Constitution Consultation will Help Economy
says Economist Professor Biman Prasad.
Professor Prasad said historically, Fiji’s economic growth has been linked closely with political stability. He said looking back at Fiji’s economic history for the last 25 years, one would note that there was an average of only two to 2.5 percent economic growth. Prof Prasad said the first period of political instability adversely affecting the economy was only offset when political dialogue commenced between 1994 and 1995.
“The result of that 25 years of stagnation is the poverty and other social issues that we have in the country today and not because of the past five years. I think we need to understand that.
“That is why, from an economic point of view, the announcement of the Constitutional consultations is a very, very good one. In fact, the start of the work on the Constitution itself can generate the kind of confidence in the economy which is needed.
“And, with proper process of taking this consultation forward and arriving at a Constitution on which there would be elections in 2014, we could set the foundations from this year for our economic growth,” Prof Prasad said.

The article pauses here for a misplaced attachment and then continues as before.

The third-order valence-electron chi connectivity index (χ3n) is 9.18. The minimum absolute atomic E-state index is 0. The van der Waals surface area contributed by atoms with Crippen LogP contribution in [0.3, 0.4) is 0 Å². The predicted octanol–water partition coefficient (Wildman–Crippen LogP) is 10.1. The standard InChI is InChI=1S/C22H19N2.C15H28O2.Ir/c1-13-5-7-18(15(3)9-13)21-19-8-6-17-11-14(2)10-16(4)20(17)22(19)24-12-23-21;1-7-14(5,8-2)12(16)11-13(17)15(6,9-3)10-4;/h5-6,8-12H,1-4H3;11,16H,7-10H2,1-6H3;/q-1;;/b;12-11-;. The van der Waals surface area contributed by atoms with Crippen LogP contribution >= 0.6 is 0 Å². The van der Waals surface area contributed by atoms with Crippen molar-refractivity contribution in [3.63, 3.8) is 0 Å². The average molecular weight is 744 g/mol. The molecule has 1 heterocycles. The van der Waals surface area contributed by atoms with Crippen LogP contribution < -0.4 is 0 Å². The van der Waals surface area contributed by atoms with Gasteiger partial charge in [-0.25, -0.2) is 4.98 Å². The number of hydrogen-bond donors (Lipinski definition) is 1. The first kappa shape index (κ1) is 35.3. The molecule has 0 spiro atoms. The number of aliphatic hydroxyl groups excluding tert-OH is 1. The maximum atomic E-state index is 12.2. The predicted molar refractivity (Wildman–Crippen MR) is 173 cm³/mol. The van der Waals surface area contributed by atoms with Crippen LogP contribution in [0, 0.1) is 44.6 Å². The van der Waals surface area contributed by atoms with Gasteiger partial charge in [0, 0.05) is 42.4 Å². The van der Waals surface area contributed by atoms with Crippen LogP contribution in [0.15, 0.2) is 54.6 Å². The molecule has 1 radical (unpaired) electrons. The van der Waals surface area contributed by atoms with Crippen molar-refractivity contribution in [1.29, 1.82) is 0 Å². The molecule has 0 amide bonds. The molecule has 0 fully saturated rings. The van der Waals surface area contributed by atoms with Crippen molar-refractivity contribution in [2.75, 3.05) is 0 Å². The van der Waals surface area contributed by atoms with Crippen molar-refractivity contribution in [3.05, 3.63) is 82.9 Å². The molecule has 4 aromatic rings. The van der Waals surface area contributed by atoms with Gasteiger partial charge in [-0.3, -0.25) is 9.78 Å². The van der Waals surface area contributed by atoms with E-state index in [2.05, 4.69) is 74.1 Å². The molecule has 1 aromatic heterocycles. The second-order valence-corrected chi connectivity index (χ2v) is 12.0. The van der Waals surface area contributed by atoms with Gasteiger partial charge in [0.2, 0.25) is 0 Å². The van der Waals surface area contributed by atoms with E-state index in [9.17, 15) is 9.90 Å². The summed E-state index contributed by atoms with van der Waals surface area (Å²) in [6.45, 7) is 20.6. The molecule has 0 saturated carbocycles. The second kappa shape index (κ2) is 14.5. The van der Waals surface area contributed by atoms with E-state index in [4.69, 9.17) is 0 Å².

He said that despite the fact that the country had been affected by the floods, from the last quarter of this year, the economic forecast was favourable.“We could be creating a foundation that at least by the last quarter of this year will see reasonable growth being achieved by 2013 leading up to 2014,” he said.
“We have had very poor economic growth over the last 25 years and when we look at the economic future of the country, we need to think about why we had not been able to achieve sustained growth in the country. I believe the answer in closely linked with political instability,” he said.
Prof Prasad also applauded the 2012 Budget, which he says was a ‘bold budget’.
“The intentions of the Budget were very good with huge tax cuts. The expectation was that there would be more investment and more consumption. That assumption rested on a number of things, one of which was confidence in the future.
“The Constitution consultation process is one step that could restore that kind of confidence over the next several months, which would help us to create an environment where we could increase the level of investment in the country,” he said.
By Jyoti Pratibha (slightly amended)